In the realm of paper tigers – exploring the failings of AI ethics guidelines

AlgorithmWatch upgraded its AI Ethic Guidelines Global Inventory by revising its categories and adding a search and filter function. Of the more than 160 guidelines we compiled, only a fraction have the necessary enforcement mechanisms in place and the overwhelming majority comes from Europe and the US.


28 April 2020

by Leonard Haas and Sebastian Gießler, with additional research by Veronika Thiel

Last year, AlgorithmWatch launched the AI Ethics Guidelines Global Inventory to compile frameworks and guidelines that seek to set out principles of how systems of how systems for automated decision-making (ADM) can be developed and implemented ethically. We have now upgraded this directory by revising its categories and adding a search and filter function. With the support of many contributors we have compiled more than 160 guidelines. Our assessment reveals that only a fraction have adequate enforcement mechanisms in place and the overwhelming majority comes from Europe and the US.

An initial evaluation in 2019 already showed that AI ethics guidelines lacked enforcement mechanisms and that there was a strong appetite from our audience to continue watching that space. Over the last year, the number of guidelines continued to grow. The private sector, government initiatives and civil society are more or less evenly represented.

Of the more than 160 documents in our database, only ten have practical enforcement mechanisms. Both private sector and public sector policies are mostly voluntary commitments or general recommendations. Strikingly, the private sector relies heavily on voluntary commitments, while state actors mainly make recommendations for administrative bodies. Many guidelines contain wording that plays down the scope of the document, presenting them as an orientation aid or proposal.

Due to the multitude of fields of application, goals and actors, many different approaches, hybrids and combinations exist. This heterogeneity complicates the classification into distinct categories. The scope of the ethical guidelines in the database ranges from individual pages with briefly outlined principles, to detailed publications, and the range of publishers extends from young tech start-ups to international organizations. But even the ethical guidelines of the world’s largest professional association of engineers, IEEE, largely fail to prove effective as large technology companies such as Facebook, Google and Twitter do not implement them, notwithstanding the fact that many of their engineers and developers are IEEE members.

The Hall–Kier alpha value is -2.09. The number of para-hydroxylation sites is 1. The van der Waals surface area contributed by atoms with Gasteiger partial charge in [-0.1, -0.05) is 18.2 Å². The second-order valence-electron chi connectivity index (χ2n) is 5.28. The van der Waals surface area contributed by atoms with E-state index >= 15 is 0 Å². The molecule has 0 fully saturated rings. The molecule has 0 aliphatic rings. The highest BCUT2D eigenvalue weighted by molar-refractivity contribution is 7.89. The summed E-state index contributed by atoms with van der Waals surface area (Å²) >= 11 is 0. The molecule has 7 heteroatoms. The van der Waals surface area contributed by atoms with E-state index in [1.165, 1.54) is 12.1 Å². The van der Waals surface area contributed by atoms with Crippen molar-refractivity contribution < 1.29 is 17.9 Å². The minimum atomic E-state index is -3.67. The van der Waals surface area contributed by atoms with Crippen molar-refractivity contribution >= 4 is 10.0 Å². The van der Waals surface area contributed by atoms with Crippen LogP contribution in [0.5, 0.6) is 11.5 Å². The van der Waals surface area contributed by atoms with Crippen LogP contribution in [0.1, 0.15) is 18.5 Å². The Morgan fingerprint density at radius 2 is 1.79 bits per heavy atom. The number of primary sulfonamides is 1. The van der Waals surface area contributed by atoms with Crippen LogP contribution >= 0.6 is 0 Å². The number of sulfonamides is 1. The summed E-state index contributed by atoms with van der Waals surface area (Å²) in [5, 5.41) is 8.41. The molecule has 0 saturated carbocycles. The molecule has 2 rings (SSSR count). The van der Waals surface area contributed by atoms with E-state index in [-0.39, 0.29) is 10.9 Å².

Most of the guidelines that we have included in the inventory come from the wealthy countries of the OECD. Voices from the global South have so far been poorly represented.

The majority of the guidelines examined are limited to vague formulations, and in most cases there are no enforcement mechanisms at all. Often it is a matter of weaving together principles without a clear view on how they are to be applied in practice. Thus, many guidelines are not suitable as a tool against potential harmful uses of AI-based technologies and will probably fail in their attempt to prevent damage. The question arises whether guidelines that can neither be applied nor enforced are not more harmful than having no ethical guidelines at all. Ethics guidelines should be more than a PR tool for companies and governments.

Visit the AI Ethics Guidelines Global Inventory

Photo by Eric Kilby on flickr (CC-BY)